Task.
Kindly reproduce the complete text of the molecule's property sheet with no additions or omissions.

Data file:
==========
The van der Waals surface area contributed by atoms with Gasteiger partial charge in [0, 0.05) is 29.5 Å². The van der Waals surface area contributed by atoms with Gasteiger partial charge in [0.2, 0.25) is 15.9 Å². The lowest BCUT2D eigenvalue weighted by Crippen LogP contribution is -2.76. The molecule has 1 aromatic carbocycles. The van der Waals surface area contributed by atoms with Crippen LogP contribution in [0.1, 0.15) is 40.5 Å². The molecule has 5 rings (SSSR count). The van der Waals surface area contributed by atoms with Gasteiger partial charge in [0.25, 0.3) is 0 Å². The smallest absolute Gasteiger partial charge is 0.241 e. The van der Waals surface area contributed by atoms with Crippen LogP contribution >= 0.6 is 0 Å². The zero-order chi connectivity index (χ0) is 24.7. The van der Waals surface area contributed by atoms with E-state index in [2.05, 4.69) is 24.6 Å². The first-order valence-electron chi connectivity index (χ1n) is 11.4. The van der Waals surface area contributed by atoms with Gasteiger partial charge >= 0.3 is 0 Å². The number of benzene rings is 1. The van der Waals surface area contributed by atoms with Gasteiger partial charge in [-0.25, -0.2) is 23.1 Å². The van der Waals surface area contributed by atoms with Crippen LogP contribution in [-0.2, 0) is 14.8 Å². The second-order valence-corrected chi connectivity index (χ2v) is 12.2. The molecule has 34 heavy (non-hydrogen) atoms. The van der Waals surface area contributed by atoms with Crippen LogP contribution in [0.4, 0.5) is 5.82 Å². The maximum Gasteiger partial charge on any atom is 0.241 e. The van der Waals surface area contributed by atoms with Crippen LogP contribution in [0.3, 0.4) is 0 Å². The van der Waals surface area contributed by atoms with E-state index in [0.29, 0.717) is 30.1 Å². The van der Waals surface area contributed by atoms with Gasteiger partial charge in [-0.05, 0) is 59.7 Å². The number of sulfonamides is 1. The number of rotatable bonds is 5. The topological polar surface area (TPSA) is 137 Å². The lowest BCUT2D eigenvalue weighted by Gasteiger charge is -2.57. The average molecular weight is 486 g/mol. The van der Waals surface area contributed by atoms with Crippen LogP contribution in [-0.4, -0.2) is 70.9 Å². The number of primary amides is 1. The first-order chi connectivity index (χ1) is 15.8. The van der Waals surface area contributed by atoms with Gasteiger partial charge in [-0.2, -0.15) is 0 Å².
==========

The van der Waals surface area contributed by atoms with Gasteiger partial charge in [0, 0.05) is 29.5 Å². The van der Waals surface area contributed by atoms with Gasteiger partial charge in [0.2, 0.25) is 15.9 Å². The lowest BCUT2D eigenvalue weighted by Crippen LogP contribution is -2.76. The molecule has 1 aromatic carbocycles. The van der Waals surface area contributed by atoms with Crippen LogP contribution in [0.1, 0.15) is 40.5 Å². The molecule has 5 rings (SSSR count). The van der Waals surface area contributed by atoms with Gasteiger partial charge in [0.25, 0.3) is 0 Å². The smallest absolute Gasteiger partial charge is 0.241 e. The van der Waals surface area contributed by atoms with Crippen LogP contribution >= 0.6 is 0 Å². The zero-order chi connectivity index (χ0) is 24.7. The van der Waals surface area contributed by atoms with E-state index in [2.05, 4.69) is 24.6 Å². The first-order valence-electron chi connectivity index (χ1n) is 11.4. The van der Waals surface area contributed by atoms with Gasteiger partial charge >= 0.3 is 0 Å². The number of benzene rings is 1. The van der Waals surface area contributed by atoms with Gasteiger partial charge in [-0.25, -0.2) is 23.1 Å². The van der Waals surface area contributed by atoms with Crippen LogP contribution in [-0.2, 0) is 14.8 Å². The second-order valence-corrected chi connectivity index (χ2v) is 12.2. The molecule has 34 heavy (non-hydrogen) atoms. The van der Waals surface area contributed by atoms with Crippen LogP contribution in [0.4, 0.5) is 5.82 Å². The maximum Gasteiger partial charge on any atom is 0.241 e. The van der Waals surface area contributed by atoms with Crippen LogP contribution in [0.3, 0.4) is 0 Å². The van der Waals surface area contributed by atoms with E-state index in [0.29, 0.717) is 30.1 Å². The van der Waals surface area contributed by atoms with Gasteiger partial charge in [-0.05, 0) is 59.7 Å². The number of sulfonamides is 1. The number of rotatable bonds is 5. The topological polar surface area (TPSA) is 137 Å². The lowest BCUT2D eigenvalue weighted by Gasteiger charge is -2.57. The average molecular weight is 486 g/mol. The van der Waals surface area contributed by atoms with Crippen LogP contribution in [-0.4, -0.2) is 70.9 Å². The number of primary amides is 1. The first-order chi connectivity index (χ1) is 15.8. The van der Waals surface area contributed by atoms with Gasteiger partial charge in [-0.2, -0.15) is 0 Å².